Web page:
By Cate McCurry, PA
The Government's current strategy of generous subsidies to support the sale of electric vehicles is a costly way to decarbonise transport in Ireland, one international body has said.
The Organisation for Economic Co-operation and Development (OECD) warned the strategy would “drain budgets” and advised it be complemented with other strategies such as road pricing.
The body was giving evidence before the Budgetary Oversight committee on the cost of climate change.
The OECD recently complied a report – Environmental Performance Review of Ireland – looking at the state’s climate change policies.
Ivana Capozza, a senior policy analyst at the OECD, said: “The target of almost one million EVs (electric vehicles) by 2030 is the main pillar of your strategy to decarbonise transport.
“Generous subsidies have supported sales of EVs, but their share in the fleet remains negligible. Our report notes that these grants are a costly way to decarbonise mobility.
“You should consider complementing these EV subsidies with travel demand management – including road pricing – higher taxation of conventional vehicles and a more extensive charging network.
“The planned increase in the share of EVs will also contribute to a significant loss of public revenues from motor fuel taxes and motor vehicle purchase taxes, which are linked to the CO2 emissions of the vehicles.
“Hence, there is a need to shift road transport taxation from a focus on fuel use to road use over the medium-term.
“While also raising needed revenues, such road pricing could help better address congestion.”
OECD research and policy analyst Tatiana Samsonova said: “Only focusing on an improved type of measure is an extremely costly way to decarbonise the transport system in Ireland.
“It will drain budgets and it is still going in the direction of car-ownership.”
Green TD Brian Leddin said the target of having one million electric vehicles on Ireland’s roads by 2030 was “neither achievable or desirable”.
“I don’t see how we can reach that target without throwing huge subsidy at the purchase of electric vehicles,” he told the committee.
“They don’t solve a lot of the problems we have. It’s a costly way to decarbonise mobility.”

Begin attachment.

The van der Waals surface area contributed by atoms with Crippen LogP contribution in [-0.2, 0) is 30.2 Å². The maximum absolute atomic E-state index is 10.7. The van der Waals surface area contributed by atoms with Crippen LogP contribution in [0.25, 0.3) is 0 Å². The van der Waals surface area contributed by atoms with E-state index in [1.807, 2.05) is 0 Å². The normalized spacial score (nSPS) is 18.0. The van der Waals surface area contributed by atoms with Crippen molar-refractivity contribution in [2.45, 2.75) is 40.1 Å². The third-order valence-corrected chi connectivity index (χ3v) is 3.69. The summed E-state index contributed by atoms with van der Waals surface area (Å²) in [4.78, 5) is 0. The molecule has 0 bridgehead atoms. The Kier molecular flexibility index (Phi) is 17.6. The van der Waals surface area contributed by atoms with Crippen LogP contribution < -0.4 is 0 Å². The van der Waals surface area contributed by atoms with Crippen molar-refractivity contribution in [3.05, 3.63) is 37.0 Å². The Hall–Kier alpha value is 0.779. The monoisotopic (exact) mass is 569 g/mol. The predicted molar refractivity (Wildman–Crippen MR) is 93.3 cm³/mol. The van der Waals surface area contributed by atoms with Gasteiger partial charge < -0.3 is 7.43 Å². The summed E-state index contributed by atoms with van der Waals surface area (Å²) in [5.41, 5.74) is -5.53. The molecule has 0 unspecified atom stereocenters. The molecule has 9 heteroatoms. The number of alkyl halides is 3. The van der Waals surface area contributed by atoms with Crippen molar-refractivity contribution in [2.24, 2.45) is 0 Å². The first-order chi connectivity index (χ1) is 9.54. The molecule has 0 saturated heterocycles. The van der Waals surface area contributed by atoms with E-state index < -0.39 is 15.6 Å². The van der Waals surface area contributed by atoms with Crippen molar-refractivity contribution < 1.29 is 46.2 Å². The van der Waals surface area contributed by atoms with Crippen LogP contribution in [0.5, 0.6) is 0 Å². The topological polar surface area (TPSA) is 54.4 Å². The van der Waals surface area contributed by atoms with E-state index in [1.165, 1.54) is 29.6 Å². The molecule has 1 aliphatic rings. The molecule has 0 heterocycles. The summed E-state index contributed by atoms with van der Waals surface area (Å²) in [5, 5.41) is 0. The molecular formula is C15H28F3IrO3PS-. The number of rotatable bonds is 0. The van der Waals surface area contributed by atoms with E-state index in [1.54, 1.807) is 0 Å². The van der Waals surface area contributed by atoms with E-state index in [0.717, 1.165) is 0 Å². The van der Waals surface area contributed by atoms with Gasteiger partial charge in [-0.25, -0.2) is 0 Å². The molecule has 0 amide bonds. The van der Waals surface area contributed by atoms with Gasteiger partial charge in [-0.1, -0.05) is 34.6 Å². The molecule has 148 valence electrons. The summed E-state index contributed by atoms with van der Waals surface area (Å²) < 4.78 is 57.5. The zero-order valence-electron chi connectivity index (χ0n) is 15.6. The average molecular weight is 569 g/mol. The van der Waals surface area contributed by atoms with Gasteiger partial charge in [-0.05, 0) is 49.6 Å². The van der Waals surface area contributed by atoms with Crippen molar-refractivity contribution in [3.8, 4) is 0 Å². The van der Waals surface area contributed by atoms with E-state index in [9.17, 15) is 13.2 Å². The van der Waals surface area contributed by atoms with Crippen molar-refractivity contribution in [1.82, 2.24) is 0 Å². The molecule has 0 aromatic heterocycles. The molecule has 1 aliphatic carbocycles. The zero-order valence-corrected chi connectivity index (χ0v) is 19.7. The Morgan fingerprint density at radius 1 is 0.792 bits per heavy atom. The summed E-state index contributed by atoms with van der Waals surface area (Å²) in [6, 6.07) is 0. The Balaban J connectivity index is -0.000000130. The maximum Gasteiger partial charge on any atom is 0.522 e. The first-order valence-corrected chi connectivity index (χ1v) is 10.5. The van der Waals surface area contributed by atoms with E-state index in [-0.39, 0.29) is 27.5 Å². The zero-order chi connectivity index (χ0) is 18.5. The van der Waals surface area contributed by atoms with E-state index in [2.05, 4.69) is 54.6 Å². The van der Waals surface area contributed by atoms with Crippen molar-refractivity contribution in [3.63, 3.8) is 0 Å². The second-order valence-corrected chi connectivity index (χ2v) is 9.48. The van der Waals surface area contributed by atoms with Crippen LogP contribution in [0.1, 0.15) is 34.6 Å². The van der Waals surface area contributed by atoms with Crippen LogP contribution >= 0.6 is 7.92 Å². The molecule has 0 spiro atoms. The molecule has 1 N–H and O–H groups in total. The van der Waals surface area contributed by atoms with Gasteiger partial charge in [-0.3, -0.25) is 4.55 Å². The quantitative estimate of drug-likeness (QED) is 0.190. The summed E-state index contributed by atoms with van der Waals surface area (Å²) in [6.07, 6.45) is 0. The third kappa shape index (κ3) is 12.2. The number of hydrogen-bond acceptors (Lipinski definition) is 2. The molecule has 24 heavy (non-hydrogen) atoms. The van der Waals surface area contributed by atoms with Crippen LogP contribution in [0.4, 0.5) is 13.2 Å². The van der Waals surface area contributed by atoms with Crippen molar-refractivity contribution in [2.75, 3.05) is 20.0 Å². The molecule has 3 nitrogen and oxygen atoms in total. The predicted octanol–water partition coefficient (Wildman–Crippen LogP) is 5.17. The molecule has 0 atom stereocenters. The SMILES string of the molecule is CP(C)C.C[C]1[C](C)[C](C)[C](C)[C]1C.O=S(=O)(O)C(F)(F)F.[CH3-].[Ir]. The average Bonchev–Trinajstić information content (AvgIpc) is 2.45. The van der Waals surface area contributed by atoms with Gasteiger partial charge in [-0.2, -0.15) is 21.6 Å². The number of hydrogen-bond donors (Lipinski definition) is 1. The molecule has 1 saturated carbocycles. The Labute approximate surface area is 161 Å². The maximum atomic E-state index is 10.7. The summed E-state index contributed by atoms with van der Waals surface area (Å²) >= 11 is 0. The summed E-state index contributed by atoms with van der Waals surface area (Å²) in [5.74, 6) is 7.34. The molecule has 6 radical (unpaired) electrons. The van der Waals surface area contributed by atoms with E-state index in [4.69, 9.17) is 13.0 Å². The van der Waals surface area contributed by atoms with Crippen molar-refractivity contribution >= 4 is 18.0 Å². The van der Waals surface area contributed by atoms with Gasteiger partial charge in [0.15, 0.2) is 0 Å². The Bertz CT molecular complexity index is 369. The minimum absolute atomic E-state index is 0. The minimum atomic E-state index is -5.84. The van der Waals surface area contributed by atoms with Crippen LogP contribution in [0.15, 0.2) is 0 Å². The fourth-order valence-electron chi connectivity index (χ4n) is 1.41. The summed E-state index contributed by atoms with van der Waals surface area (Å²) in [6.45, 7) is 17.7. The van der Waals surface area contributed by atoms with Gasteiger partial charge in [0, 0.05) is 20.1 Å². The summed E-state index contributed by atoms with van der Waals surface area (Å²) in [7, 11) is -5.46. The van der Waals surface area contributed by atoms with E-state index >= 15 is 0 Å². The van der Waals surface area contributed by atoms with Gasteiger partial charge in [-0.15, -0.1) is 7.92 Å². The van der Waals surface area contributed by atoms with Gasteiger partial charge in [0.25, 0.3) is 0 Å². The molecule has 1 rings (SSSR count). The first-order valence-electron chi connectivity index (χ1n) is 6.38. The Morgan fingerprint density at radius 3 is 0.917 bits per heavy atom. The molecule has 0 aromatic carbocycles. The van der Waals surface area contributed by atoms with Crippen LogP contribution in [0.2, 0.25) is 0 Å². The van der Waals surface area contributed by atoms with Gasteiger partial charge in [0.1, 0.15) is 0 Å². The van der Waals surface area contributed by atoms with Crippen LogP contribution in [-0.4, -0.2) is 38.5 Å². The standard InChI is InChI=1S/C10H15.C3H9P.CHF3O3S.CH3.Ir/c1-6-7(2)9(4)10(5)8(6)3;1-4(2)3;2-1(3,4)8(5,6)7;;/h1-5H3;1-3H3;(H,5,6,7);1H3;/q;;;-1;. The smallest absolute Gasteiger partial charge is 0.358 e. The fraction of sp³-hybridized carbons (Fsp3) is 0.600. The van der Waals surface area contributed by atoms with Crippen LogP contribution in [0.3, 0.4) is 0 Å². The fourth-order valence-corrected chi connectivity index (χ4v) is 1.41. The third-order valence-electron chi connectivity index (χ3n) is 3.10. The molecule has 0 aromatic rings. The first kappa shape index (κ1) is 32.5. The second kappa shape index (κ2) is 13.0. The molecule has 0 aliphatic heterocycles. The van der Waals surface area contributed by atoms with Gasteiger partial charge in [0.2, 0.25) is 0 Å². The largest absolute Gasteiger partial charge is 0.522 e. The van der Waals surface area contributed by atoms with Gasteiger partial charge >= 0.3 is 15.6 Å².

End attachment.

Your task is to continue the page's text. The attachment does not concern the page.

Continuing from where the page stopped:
Meanwhile, Fianna Fáil’s John Lahart described some of Ireland’s green initiatives as “middle-class incentives”.
“All of the significant initiatives in Ireland, whether it is in relation to retrofitting or the purchase of electric vehicles or extension of the bike-to-work scheme to e-bikes, require the purchaser of any of these commodities to have cash up front and to have significant savings,” he added.
“They can be described in a general way as middle-class incentives.
“You have to have a lot of money upfront to avail of any tax incentives.
“If you want to buy a full electric vehicle, you have to have €35,000 to €40,000 to get a decent electric vehicle before you can avail of incentives.
“It means those who don’t have savings or aren’t on large wages either have to take significant loans, so it precludes a significant amount of people from investing or taking advantage of it.”
Sean McCabe, executive manager at TASC Climate Justice Centre, said climate action must tackle poverty.
He warned that the cost of retrofitting or switching to renewable energy should not fall on those who could least afford it.
He also said the effort of retrofitting should start with social housing, but added: “Though, because of the use of Housing Assistance Payment (HAP), we have to be careful of unintended consequences.
“Once you start retrofitting houses, there is a risk that the value of that property goes up in terms of its rental value and you would see people being moved out in favour of higher-paying tenants.”